Hurricane Lane Sets Record Rainfall, Brings Destruction in Hawaii
Hurricane Lane spun across the Pacific as a Category 5 hurricane on Tuesday, August 21, but thanks to strong wind shear and dry air, the storm weakened significantly as it approached Hawaii, according to Weather.com. Although Lane was downgraded to a tropical storm and passed south of Hawaii, the storm dumped record-setting rainfall over the islands, causing flooding and landslides.
Even though Hawaii dodged the worst of the wind damage and storm surge that would have accompanied a direct hit by Hurricane Lane, many homes were damaged or destroyed by flooding and some strong winds. Additionally, USA Today reported several wildfires broke out on Maui, possibly the result of downed power lines and strong winds. The fires led to more evacuations and damaged more homes.
According to the National Weather Service (NWS), Lane dropped 52.02 inches of rain on Hawaii from August 22–26, making it the wettest tropical cyclone on record to ever hit Hawaii. In storms impacting the U.S., Lane’s rainfall totals are second only to Hurricane Harvey, which produced 60.58 inches in Nederland, Texas just last year.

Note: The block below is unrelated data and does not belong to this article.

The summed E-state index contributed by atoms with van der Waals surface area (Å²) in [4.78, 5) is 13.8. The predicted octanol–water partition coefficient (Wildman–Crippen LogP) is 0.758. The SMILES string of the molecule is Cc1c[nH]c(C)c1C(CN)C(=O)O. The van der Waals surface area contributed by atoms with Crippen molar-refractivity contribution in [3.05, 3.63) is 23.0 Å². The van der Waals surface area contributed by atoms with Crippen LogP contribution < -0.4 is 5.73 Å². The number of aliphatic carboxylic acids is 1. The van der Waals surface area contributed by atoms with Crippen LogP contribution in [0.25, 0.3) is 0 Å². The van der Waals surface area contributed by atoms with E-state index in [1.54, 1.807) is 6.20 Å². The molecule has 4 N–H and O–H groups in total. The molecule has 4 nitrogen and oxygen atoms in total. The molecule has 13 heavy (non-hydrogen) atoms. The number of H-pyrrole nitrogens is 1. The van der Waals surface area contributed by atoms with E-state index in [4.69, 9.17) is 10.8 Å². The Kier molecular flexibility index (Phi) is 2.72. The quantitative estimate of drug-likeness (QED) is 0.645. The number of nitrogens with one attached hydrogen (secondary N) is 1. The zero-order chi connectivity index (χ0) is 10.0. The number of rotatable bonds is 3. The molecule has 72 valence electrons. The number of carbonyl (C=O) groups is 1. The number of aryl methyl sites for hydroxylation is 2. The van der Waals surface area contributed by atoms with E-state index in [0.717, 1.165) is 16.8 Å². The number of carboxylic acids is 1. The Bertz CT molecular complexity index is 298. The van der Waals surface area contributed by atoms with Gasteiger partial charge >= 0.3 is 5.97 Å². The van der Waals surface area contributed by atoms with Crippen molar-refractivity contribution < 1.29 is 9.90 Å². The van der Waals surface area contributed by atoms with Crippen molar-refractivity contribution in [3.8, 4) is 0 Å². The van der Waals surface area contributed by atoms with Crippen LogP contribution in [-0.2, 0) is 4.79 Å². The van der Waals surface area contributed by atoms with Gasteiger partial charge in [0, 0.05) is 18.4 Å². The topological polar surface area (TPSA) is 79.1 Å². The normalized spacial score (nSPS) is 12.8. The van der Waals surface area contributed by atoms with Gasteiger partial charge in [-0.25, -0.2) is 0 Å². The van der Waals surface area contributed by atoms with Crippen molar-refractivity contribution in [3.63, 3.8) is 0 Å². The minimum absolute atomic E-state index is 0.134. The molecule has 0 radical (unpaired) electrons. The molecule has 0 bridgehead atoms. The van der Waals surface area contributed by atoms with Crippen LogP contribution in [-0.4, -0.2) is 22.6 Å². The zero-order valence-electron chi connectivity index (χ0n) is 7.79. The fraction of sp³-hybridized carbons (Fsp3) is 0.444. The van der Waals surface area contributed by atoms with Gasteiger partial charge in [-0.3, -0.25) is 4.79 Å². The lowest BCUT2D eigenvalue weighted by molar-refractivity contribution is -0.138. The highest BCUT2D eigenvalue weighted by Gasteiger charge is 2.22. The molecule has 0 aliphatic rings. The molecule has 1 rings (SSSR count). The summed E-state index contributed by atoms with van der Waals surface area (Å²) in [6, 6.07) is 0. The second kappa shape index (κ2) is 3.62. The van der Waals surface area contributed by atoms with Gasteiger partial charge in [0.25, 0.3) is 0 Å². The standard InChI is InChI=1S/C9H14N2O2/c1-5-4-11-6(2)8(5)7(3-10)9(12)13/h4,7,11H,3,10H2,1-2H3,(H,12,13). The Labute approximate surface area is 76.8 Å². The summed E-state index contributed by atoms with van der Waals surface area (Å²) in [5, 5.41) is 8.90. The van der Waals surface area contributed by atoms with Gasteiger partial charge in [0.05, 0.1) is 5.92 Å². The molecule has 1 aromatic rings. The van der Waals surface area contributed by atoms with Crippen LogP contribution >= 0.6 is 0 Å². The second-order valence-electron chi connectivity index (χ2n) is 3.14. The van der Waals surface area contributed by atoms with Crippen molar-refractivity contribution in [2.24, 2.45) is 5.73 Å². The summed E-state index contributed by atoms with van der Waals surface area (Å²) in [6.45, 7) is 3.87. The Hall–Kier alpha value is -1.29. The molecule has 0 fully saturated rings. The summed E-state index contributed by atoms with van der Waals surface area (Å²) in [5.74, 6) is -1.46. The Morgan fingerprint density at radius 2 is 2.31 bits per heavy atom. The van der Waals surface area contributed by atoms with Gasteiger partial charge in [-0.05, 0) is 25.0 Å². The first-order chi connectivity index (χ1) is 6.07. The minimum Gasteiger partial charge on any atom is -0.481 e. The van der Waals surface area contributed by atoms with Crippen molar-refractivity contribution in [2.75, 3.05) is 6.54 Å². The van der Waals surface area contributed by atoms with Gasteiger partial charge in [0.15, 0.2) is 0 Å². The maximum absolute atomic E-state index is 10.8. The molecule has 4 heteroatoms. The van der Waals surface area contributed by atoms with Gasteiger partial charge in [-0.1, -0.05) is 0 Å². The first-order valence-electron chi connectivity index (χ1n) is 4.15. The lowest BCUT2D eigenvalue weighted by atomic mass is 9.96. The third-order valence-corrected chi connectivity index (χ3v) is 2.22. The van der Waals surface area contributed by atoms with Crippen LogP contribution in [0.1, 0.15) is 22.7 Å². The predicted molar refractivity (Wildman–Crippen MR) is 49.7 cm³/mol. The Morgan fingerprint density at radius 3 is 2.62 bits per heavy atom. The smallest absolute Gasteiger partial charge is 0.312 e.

The heaviest rainfall occurred on the Big Island where the island’s topography played a role, according to Weather.com. The storm’s moisture encountered the Big Island’s mountains and was forced upward, increasing the precipitation on the windward side. Without the mountains, Lane’s rainfall totals would have been much lower.
Some residents of the Big Island had to be evacuated due to dangerous flooding, according to CNN and other outlets. Landslides and washed out roads left other residents stranded, leading to water rescues. So far there is just one reported death from Lane; a 30-year-old man in Kauai who was trying to save a dog, according to the Associated Press.
Hurricane landfalls are relatively rare in Hawaii due to a number of factors including its small geographical size, cooler water temperatures, drier air, and wind shear (the change of wind speed or direction with height) that is typically stronger near Hawaii, according to Weather.com. These factors often cause major storms to weaken and turn before they reach Hawaii, which is precisely what happened with Lane.